Yale faculty and staff constitute the second-largest group of coronavirus cases at the University — even though not all are required to participate in regular testing.
Between Aug. 1 and Oct. 20, 17 faculty and staff members tested positive for the coronavirus. The largest group of cases comes from off-campus undergraduate students, 26 of whom have tested positive since August.
While biweekly testing is mandatory for students enrolled in residence both on and off campus, different rules apply to faculty and staff members. According to Chief Medical Officer of Yale Health Jennifer McCarthy, there is a group of high-contact staff who interact closely with students in congregate settings, such as residential colleges, who were identified as the highest risk for transmission. As a result, they are tested once a week. But other staff members who do not fall under that categorization are tested on a voluntary basis, McCarthy said. The same applies to members of the Yale faculty. But some staff members shared concerns with the News over the lack of a regular testing program.
“All other faculty and staff are encouraged to test,” McCarthy said. “They go right through the link, they schedule an appointment that’s convenient for them and they get their asymptomatic testing.”
Chief Executive Officer of Yale Health Paul Genecin told the News that faculty members are also encouraged to use testing not as an alternative to safety precautions, such as social distancing, mask-wearing and hand-washing, but rather as a complement to these measures.
“Testing is an adjunct, it’s not a plan in itself,” Genecin said.
The News interviewed two staff members who are both required to test weekly due to their proximity to other people. While both felt as though their weekly tests were a smooth experience, they expressed concern about the uneven testing requirements for all staff members.
Brandon Felder currently works at the Davenport College testing center, though normally he is a cook’s helper in Grace Hopper College. Even though he is tested weekly, he told the News that he is not sure that is enough.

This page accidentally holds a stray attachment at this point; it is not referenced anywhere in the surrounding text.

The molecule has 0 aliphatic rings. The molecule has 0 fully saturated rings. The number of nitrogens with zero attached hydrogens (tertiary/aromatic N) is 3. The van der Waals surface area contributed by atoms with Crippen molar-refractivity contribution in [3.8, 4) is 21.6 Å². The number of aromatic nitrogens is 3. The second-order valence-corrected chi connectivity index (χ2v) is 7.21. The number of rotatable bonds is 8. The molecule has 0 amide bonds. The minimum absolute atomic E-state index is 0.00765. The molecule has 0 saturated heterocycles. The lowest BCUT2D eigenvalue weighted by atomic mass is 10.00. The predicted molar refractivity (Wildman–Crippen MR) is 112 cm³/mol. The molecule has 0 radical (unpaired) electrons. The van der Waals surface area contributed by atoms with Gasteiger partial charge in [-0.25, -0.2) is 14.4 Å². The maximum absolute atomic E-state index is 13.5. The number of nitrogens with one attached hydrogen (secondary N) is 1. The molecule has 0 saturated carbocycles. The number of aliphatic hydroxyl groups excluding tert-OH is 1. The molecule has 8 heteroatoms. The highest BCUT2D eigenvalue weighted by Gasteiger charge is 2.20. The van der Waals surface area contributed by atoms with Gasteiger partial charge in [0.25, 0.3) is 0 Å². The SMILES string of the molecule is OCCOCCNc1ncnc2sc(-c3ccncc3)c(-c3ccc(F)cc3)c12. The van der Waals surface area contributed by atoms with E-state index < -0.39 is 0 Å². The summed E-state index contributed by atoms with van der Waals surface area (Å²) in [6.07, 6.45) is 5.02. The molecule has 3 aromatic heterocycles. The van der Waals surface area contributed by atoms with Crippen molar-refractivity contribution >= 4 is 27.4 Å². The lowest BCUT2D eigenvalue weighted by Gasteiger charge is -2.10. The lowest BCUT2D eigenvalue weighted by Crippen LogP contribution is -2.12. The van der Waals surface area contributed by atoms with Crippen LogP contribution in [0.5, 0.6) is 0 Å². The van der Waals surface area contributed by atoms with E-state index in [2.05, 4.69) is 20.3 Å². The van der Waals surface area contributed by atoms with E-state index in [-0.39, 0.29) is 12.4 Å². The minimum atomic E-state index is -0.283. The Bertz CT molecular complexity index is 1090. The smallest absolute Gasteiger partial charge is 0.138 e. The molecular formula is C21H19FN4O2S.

“I don’t know what Yale should do, I just feel like Yale should do more,” Felder said.
He said that workers are concerned that even if they are not working directly next to an infected person, they could still be in close proximity to a COVID-positive individual, especially for those with jobs like Felder’s, where social distancing is hard.
Shakilah Phillip works for Yale Hospitality and Catering as a driver and undergoes mandatory weekly testing. Similar to Felder, she feels as though the testing itself is not the issue — rather, it is the lack of consistent testing that causes problems.
Phillip added that Yale does not tell her whether or not her driving destinations have positive cases, and she often obtains this information through word of mouth.
“[Yale] shouldn’t tell us who it is,” she told the News. “But we should be warned that this location has positive testing, so we should be able to take that extra precaution.”
Valerie Horsley — an associate professor of molecular, cellular and developmental biology, an associate professor of dermatology and a Faculty of Arts and Sciences Senator — told the News that faculty who are in New Haven are eligible for a weekly voluntary testing program.
Because Horsley works in a lab, she has been advocating for mandatory testing, especially for the graduate students and science faculty who, like her, are in person and do not participate in the same level of mandatory testing as undergraduates.
“So far we haven’t had any outbreaks or anything in the labs.” Horsley said. “But we wouldn’t know they are there.”
She added that the testing site on Science Hill recently closed, making it more difficult for faculty who work there to get tested.
McCarthy pointed out that while routine testing is not mandated for faculty and staff, it is freely available to them.
“We have the voluntary, but very available testing for other faculty and staff, it’s not limited,” McCarthy said.
According to McCarthy, after the recent outbreak within the men’s hockey team, even faculty and staff who do not hold high-risk jobs decided to take advantage of the available testing. She told the News that anyone who might have been exposed to the virus is encouraged to get tested.
When asked about the significant incidence of cases among faculty and staff, Genecin described the case distribution as “miscellaneous” and “rather sporadic.”
According to Genecin, evidence of large numbers of people becoming infected together has not been observed, with the only exception being the outbreak within the hockey team.
“We’re not seeing outbreaks and case links,” he said. “Anecdotally, one person will have attended a wedding, one person will have had a child visit from school and was infected, things like that, we are not getting any clear evidence of community spread in our testing but rather we’re really finding these one-off cases and sometimes a limited amount of spread.”
As of Thursday, a total of 77,638 COVID-19 tests have been administered by Yale.
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